Babyproofing Basics: How to Keep Little Ones Safe at Home Without Spending a Fortune

Once babies are on the move, it is time to make sure you have babyproofed the house thoroughly. Little ones tend to be busy and fast, and they will notice every little thing that is within their reach. It doesn't have to be terribly expensive to babyproof though, as there are some great low-cost options that will keep your baby safe and be easy on your pocketbook.

tips babyproofing without spending outside budget
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Block access to spots dangerous to your little one

There are plenty of baby-proofing products on the market, but the costs can add up quickly and it can be difficult to know which items are worth the investment. A little creativity can go a long way, and Red Tricycle shares some great suggestions. For example, outlets are definitely a hazard for little ones, but buying enough outlet covers can get expensive. Try using plain bandaids or duct tape to cover them instead, but be sure to use non-cartoon versions so as not to attract your little one's attention.

It is important to keep babies and toddlers out of low cabinets and ensure they can't open doors on their own, so you may want to try covering knobs with socks and then wrapping elastic or a hair band around it to hold it in place. Adults can still get the doors open, but little ones will be held at bay. For some pairs of cabinet pulls, wrapping a rubber band or hair tie across the two will do the trick to keep little hands away.

Pool noodles or foam pipe insulation can be a big help in low-cost baby-proofing as well, notes The Stir. They can be cut down to serve as bed rails, door stoppers, crib rail covers, and can help with just about any sharp corner or dicey situation that could lead to smashed fingers or a bonk to the head. When pool noodles don't work, like on sharp table corners, try turning to a tennis ball instead.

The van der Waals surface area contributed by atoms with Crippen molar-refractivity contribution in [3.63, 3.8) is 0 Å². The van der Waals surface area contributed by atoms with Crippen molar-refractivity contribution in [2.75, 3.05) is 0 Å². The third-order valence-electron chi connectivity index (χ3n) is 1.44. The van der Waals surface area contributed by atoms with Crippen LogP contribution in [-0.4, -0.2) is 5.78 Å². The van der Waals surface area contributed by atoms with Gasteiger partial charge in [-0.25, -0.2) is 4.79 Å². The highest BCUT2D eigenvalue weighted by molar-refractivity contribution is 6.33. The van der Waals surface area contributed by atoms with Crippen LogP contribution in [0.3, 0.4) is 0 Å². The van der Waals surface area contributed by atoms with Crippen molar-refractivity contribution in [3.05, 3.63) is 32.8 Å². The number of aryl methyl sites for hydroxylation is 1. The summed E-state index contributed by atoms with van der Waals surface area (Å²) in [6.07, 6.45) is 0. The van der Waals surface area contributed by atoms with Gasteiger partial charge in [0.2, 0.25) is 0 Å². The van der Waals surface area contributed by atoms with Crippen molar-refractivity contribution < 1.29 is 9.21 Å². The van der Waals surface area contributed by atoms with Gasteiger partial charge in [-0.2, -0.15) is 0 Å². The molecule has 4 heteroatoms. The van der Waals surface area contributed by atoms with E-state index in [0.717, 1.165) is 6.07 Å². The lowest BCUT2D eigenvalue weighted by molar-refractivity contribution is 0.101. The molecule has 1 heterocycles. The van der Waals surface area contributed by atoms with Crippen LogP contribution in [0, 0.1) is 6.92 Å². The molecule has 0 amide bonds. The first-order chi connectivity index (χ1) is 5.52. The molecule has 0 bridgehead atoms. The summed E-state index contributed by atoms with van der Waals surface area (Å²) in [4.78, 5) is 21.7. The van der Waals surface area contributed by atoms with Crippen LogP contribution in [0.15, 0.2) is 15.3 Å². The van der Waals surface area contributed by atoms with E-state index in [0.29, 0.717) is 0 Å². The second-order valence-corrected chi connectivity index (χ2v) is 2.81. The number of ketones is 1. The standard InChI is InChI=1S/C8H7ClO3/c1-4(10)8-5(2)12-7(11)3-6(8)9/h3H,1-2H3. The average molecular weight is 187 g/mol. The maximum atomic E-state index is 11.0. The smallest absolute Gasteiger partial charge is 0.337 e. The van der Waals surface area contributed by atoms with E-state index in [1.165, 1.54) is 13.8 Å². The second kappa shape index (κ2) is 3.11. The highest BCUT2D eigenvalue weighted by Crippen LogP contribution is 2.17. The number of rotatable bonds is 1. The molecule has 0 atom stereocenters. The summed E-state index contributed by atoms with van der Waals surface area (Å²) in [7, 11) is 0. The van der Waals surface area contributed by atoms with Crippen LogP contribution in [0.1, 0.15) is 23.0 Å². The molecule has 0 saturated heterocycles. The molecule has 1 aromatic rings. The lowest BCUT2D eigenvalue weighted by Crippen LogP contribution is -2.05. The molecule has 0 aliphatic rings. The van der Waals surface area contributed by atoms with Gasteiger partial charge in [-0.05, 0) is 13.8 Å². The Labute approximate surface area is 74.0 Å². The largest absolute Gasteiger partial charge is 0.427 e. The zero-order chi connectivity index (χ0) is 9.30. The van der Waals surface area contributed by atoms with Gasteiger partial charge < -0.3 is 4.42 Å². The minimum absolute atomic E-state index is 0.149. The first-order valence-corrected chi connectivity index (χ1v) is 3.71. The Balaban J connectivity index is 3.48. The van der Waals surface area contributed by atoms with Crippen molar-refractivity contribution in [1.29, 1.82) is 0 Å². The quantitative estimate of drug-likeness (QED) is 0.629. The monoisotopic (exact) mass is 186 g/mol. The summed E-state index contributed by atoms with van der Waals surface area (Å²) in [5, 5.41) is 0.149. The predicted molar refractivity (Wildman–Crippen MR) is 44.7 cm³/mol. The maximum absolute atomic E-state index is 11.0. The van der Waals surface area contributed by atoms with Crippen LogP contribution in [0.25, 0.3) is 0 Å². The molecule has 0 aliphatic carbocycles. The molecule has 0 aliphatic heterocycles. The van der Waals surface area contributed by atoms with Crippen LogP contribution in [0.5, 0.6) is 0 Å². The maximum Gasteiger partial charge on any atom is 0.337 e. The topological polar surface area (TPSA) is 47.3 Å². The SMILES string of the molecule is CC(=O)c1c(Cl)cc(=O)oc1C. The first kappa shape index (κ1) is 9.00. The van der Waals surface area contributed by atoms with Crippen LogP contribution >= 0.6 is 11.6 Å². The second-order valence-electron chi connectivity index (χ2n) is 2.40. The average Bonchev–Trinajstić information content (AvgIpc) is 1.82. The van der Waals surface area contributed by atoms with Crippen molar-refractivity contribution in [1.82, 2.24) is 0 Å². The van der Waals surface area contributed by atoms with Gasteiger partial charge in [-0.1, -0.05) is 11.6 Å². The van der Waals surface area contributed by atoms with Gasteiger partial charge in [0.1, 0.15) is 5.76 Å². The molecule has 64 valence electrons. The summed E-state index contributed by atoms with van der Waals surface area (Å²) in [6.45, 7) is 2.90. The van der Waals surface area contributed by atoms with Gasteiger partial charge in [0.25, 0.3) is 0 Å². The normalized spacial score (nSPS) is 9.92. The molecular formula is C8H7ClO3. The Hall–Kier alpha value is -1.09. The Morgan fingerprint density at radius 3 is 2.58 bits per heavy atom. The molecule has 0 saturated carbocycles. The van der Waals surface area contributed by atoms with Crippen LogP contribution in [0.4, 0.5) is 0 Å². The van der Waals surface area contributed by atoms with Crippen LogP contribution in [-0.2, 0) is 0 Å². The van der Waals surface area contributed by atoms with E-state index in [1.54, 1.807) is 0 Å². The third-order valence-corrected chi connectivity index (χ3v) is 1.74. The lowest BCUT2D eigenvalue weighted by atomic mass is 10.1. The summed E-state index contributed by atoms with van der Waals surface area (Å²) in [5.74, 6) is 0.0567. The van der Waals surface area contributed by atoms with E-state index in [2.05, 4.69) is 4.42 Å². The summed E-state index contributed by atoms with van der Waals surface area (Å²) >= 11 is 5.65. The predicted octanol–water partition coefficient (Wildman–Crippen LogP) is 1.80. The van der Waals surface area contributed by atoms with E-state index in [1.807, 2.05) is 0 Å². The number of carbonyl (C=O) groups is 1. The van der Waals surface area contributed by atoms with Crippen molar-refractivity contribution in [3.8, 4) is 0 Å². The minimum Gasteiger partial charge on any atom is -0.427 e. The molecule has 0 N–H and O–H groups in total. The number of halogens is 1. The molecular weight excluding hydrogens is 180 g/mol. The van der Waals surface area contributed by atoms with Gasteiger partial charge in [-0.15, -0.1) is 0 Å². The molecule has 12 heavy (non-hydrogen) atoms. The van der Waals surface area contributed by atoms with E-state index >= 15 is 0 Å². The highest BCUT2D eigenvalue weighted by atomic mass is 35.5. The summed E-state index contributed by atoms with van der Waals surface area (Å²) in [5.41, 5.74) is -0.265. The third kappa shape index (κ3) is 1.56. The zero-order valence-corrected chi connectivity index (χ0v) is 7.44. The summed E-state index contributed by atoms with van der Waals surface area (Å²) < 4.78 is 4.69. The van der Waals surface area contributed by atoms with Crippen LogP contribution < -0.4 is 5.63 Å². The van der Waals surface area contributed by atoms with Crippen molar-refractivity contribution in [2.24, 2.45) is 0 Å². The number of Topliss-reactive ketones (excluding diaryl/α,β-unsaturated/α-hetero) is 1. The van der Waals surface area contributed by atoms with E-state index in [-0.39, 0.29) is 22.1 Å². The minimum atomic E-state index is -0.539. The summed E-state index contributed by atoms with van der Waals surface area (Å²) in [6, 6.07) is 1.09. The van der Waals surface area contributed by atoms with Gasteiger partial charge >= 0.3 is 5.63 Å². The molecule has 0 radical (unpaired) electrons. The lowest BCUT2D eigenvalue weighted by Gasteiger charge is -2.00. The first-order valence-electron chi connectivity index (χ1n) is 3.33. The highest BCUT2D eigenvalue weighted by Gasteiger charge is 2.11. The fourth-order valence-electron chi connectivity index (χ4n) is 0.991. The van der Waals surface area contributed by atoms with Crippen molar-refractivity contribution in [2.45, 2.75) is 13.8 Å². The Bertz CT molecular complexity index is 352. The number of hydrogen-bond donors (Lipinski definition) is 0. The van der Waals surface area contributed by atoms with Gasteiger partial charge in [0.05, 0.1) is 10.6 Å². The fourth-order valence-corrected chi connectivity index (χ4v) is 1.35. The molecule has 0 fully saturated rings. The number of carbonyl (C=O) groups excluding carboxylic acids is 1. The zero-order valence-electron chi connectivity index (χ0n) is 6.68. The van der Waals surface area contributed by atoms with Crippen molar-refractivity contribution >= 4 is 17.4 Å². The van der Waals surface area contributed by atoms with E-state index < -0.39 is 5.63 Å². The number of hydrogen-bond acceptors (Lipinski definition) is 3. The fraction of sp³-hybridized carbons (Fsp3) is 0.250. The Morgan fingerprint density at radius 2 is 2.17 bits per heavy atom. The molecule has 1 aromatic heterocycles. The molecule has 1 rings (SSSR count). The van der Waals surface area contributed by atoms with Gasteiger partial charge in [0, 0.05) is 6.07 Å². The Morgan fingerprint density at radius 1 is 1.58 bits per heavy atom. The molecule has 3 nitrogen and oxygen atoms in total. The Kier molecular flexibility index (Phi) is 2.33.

Having pets in the home adds an additional layer to your baby-proofing

When you have both a mobile baby and pets in your home, your baby-proofing efforts will face some added challenges. It is important to keep pet toys and food out of the reach of little ones, but then that can shake things up for your pets.

For many families, keeping your little ones out of the pet food and water dishes is a major challenge. There are some economical suggestions at Baby Center, like putting cat dishes in an unused bathtub or up on something high enough that it's out of reach for the child.

Others try putting dishes behind a gate that is positioned so the pets can get over it or under it, but the child is kept out, or finding a different spot in the house for the dishes. This can be a bit more challenging with a dog that can't jump up, but a bit of creativity can go a long way. Some of those same ideas can be used to keep mobile kids away from cat litter boxes as well.

Supervise animals and kids together and consider their viewpoint

Things can get complicated when it comes to baby toys and pet toys being in the same house. Dogster points out that the best plan of attack is supervision and trying to keep the two types of toys in different parts of your home, but that's not always easy. There are some toys that are safe for both pets and kids, and it may be worth investing in a few toys of this nature.

Families may be well-served to consider baby-proofing and pet-proofing at the same time, ensuring that all of the little ones in your house stay safe. Get down on their level and look in all directions, as this will allow you to see what will catch their attention that you might overlook.

Babyproofing doesn't have to cost an arm and a leg if you incorporate a bit of creativity and planning. Use household items to keep dangerous spots covered or inaccessible and think outside the box for materials that will accomplish your safety goals without making as big a dent in your pocketbook as some of the products marketed specifically for babyproofing.

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Paul Denikin is passionate about sharing his experiences working on DIY projects to benefit people with special needs children. He is the owner of Dad Knows DIY, which shows off helpful DIY projects. 

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